150 years of colonization

Editor, Evan Matthews. / LAURA KEIL

by EVAN MATTHEWS, editor

Everyone celebrated Canada’s 150th birthday this past weekend.

Everything from camping, live music, good food and drink, fireworks, etc. The list goes on. We have so many reasons to be thankful in Canada.

The Canadian Government is spending half a billion dollars on the Canada 150 festivities.

But it’s interesting, because as a nation we’re essentially celebrating 150 years since the signing of the British North America Act. It was the birth of Canada as a governed nation, though Canada didn’t gain full independence from Britain until 1982.

Yet, history shows us the First Nations people of Canada were here well before 1867, or 150 years ago. But the Canadian Government continued the colonization and mistreatment of First Nations people over the last 150 years.

The colonization of indigenous peoples and the discrimination and residential schools debacle is well-known and well-documented, but there has been little mention of Canada’s true history throughout the celebration.

This is of course excluding the columnists and protestors who have made mention of it.

However, while we as a nation collectively celebrate 150 years, there are still currently over 150 First Nations in this country under a water boil advisory.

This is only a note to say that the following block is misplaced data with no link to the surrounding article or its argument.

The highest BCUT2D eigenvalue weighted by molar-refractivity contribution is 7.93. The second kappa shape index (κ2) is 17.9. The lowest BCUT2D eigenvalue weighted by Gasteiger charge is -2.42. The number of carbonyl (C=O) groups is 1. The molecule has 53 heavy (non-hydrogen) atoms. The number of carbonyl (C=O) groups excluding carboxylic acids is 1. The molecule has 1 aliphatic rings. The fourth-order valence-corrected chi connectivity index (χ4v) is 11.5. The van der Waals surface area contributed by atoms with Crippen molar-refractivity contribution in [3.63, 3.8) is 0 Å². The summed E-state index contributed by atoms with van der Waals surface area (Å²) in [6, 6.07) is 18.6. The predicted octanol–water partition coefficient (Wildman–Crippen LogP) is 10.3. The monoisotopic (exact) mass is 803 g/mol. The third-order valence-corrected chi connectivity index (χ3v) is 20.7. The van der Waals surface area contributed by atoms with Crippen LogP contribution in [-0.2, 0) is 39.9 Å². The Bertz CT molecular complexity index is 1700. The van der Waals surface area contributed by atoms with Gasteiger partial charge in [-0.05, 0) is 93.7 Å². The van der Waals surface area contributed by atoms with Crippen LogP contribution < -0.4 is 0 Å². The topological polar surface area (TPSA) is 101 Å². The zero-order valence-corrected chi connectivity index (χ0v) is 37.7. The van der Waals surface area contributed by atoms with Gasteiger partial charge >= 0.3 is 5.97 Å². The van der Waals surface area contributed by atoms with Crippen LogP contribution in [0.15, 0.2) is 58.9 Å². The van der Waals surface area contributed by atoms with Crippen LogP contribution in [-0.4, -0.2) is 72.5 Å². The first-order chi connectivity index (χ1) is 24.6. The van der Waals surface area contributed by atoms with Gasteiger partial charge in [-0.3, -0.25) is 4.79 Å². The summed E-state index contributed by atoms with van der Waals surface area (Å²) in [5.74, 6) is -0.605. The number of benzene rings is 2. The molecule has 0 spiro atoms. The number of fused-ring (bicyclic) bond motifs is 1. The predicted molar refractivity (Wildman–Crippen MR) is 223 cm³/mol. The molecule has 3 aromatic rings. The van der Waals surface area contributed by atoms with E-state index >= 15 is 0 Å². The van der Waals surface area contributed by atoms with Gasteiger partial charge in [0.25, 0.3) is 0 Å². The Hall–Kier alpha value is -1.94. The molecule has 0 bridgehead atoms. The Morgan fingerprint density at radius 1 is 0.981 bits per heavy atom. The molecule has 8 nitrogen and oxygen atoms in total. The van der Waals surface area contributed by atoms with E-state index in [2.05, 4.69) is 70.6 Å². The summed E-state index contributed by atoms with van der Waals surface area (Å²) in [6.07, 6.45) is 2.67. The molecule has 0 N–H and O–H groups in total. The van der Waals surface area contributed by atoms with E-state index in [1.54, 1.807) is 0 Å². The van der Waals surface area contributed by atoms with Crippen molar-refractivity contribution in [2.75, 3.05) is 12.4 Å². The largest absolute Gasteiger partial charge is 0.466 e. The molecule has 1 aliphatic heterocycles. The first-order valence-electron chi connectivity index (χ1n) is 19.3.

There are still over 1,100 (and climbing) missing or murdered indigenous women in this country.

In a time most Canadians are celebrating a holiday made up by government, there are still unresolved societal issues directly tied to the true history we’re celebrating.

Truth and reconciliation has begun, and it’s worth noting good things are happening, too.

Maybe the most recent example is just west of Prince George.

B.C. Transit Busses have started two new regular service routes along Highway 16, between Burns Lake and Smithers. The other route runs between Burns Lake and Prince George.

The stretch of highway is known for its abnormally high numbers of disappearances and murders, and has become known as the Highway of Tears. First Nations’ Chiefs in the region have been calling for reliable public transportation for nearly a decade.

There is even a Vice documentary (now on Netflix) specifically about the stretch.

Though the busses will only be running three times per week, on a stretch of highway renowned for tragedy, reliable transportation is step in the right direction.

B.C. Transit — the agency responsible for public transit outside Greater Vancouver — will be running the service.

The point here isn’t that people shouldn’t have a good time, or shouldn’t enjoy the festivities happening around them, but to acknowledge the progress we still have to make.

It’s fine to celebrate the great nation we live in. But it’s equally as important to understand its history and heritage.

Truth and reconciliation with our First Nations peoples is happening.

But there is still work to be done.